Are you suffering from sore gums? Bleeding when brushing your teeth or flossing? Gum inflammation? You could have gingivitis, and you should get treatment immediately to make sure it doesn’t get worse. Not sure what gingivitis is, or how you can prevent and treat it? You’re in the right place.
What Is Gingivitis?
Gingivitis is the earliest stage of gum disease. It’s non-destructive, and reversible with the proper treatment. It’s caused when plaque and tartar begin to build up on the gum tissues surrounding the teeth.
These bacteria then infect the gums. If this infection is not treated in time, it can develop into periodontitis, a more advanced form of gum disease that can cause tooth loss and a number of other issues.
What Are the Signs of Gingivitis?
Gingivitis is often painless. You may not realize you even have it. So be on the lookout for these following signs and symptoms:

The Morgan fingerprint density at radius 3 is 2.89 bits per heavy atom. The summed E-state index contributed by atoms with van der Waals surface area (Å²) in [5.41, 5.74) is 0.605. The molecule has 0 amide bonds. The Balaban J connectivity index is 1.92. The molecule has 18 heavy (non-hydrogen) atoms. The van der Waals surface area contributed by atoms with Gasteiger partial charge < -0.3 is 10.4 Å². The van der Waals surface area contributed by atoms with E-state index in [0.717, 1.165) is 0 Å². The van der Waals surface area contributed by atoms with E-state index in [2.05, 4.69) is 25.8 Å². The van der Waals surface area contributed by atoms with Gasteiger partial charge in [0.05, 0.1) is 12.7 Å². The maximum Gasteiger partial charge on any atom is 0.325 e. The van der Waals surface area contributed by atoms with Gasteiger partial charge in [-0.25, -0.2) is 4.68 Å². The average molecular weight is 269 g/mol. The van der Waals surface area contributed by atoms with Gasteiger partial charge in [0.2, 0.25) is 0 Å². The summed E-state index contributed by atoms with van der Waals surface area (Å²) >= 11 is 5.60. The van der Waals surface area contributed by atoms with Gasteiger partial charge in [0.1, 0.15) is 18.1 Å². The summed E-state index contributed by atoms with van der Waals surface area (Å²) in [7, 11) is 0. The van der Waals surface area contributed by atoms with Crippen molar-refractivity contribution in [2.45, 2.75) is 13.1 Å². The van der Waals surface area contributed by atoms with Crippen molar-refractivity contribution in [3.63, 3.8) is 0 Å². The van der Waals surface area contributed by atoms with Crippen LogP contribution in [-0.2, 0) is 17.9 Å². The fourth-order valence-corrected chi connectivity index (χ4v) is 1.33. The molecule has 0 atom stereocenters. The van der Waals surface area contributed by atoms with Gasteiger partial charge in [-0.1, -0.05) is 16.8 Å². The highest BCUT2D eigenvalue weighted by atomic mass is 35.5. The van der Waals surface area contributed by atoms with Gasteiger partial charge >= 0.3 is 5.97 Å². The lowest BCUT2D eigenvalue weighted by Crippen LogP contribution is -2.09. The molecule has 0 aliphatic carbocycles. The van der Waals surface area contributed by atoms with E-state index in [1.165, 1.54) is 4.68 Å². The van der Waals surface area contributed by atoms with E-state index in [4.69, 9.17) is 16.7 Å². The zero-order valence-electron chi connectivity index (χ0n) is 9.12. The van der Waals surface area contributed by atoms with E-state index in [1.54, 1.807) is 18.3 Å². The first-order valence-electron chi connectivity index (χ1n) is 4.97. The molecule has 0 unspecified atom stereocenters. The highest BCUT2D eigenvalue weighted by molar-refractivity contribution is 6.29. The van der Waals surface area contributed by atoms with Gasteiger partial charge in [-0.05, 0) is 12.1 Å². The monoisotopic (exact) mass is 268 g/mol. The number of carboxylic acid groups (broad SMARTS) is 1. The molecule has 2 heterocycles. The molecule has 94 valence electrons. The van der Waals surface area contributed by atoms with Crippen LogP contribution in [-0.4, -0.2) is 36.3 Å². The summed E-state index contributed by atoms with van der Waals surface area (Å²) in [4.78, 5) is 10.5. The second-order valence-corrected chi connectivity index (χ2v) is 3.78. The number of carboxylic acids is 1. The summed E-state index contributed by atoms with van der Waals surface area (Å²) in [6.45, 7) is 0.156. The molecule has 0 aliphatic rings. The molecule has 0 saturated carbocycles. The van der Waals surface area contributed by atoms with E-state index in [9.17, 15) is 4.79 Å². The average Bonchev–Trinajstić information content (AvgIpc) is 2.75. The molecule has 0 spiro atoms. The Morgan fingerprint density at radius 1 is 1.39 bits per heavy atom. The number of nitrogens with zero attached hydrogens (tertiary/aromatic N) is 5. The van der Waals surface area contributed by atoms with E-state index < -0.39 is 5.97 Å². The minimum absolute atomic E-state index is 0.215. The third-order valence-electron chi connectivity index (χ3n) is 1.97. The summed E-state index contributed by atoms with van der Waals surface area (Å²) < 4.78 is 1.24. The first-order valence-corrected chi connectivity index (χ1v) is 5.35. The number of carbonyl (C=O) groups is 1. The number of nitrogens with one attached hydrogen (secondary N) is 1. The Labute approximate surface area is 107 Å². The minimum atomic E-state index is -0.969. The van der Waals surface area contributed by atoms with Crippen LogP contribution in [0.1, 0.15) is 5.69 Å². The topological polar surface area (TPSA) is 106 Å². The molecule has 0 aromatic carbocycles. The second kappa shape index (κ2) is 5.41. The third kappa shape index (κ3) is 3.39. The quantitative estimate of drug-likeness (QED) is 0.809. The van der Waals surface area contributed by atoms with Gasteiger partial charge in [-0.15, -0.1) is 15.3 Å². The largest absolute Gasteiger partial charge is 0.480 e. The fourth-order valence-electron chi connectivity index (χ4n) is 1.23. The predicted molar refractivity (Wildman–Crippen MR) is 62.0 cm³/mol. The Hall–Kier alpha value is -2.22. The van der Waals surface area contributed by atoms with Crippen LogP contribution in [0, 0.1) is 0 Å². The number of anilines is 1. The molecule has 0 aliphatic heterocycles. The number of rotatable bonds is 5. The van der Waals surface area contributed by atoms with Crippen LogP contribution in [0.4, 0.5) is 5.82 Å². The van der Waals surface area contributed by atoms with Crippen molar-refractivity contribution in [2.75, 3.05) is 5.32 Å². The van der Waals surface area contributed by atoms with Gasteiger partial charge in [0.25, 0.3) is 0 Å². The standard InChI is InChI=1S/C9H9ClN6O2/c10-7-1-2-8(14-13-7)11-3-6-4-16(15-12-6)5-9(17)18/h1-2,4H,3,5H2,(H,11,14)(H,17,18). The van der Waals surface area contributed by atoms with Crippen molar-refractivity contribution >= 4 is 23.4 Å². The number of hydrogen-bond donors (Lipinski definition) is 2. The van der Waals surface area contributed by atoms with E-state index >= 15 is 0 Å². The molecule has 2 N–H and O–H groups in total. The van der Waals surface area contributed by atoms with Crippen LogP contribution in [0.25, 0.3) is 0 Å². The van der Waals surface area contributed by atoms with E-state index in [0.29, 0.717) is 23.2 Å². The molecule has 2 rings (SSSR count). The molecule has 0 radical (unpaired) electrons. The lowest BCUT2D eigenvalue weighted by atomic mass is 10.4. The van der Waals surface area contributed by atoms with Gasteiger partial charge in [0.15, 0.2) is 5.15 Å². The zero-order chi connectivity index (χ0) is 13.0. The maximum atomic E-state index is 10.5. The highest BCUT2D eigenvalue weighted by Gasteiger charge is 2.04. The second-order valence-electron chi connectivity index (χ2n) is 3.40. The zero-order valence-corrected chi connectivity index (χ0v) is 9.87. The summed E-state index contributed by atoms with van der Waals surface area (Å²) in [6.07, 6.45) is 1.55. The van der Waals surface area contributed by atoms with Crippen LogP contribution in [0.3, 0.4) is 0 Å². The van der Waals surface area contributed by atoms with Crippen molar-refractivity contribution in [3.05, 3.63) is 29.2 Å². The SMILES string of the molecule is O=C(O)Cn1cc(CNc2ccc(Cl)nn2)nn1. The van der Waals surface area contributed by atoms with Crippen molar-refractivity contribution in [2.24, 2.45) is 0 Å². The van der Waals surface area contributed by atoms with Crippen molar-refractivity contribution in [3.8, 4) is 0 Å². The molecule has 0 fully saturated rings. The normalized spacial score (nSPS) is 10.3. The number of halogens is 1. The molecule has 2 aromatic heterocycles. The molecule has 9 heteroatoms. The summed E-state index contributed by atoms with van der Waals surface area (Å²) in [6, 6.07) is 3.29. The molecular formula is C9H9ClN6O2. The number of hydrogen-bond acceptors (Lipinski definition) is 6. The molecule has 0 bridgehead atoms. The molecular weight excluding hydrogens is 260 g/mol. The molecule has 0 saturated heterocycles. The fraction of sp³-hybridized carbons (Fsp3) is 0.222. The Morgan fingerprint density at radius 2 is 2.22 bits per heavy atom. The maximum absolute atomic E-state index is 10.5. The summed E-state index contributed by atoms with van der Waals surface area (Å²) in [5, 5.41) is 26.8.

If you notice more than one of these symptoms, you may have early-stage gingivitis.
How Can I Prevent Gingivitis?
The best preventative measures for preventing gingivitis are simple, easy-to-follow oral care tips.
Brush at least twice, and preferably three times a day for at least 2 minutes. Use an electric toothbrush to enhance the effectiveness of brushing. Floss once per day. See your dentist every 6 months for regular teeth and gum cleanings, and oral exams.
How Can Gingivitis Be Treated?
Gingivitis can usually be treated by following the above tips for better oral hygiene and having your teeth cleaned by a professional.
However, you may need what’s called a “deep cleaning” if your gingivitis is in a more advanced stage. This procedure uses special tools and scrapers to remove plaque and tartar from the gum line. You may also be given an antibiotic mouthwash, such as chlorhexidine, which will help kill the bacteria which cause gingivitis.
Get Treatment for Gingivitis Right Away
Gum disease won’t go away if you ignore it. If you take no steps to treat this issue, it will get worse, and it could eventually develop into incurable periodontitis. Start taking steps to protect your oral health now and keep your gums pink, healthy, and happy!
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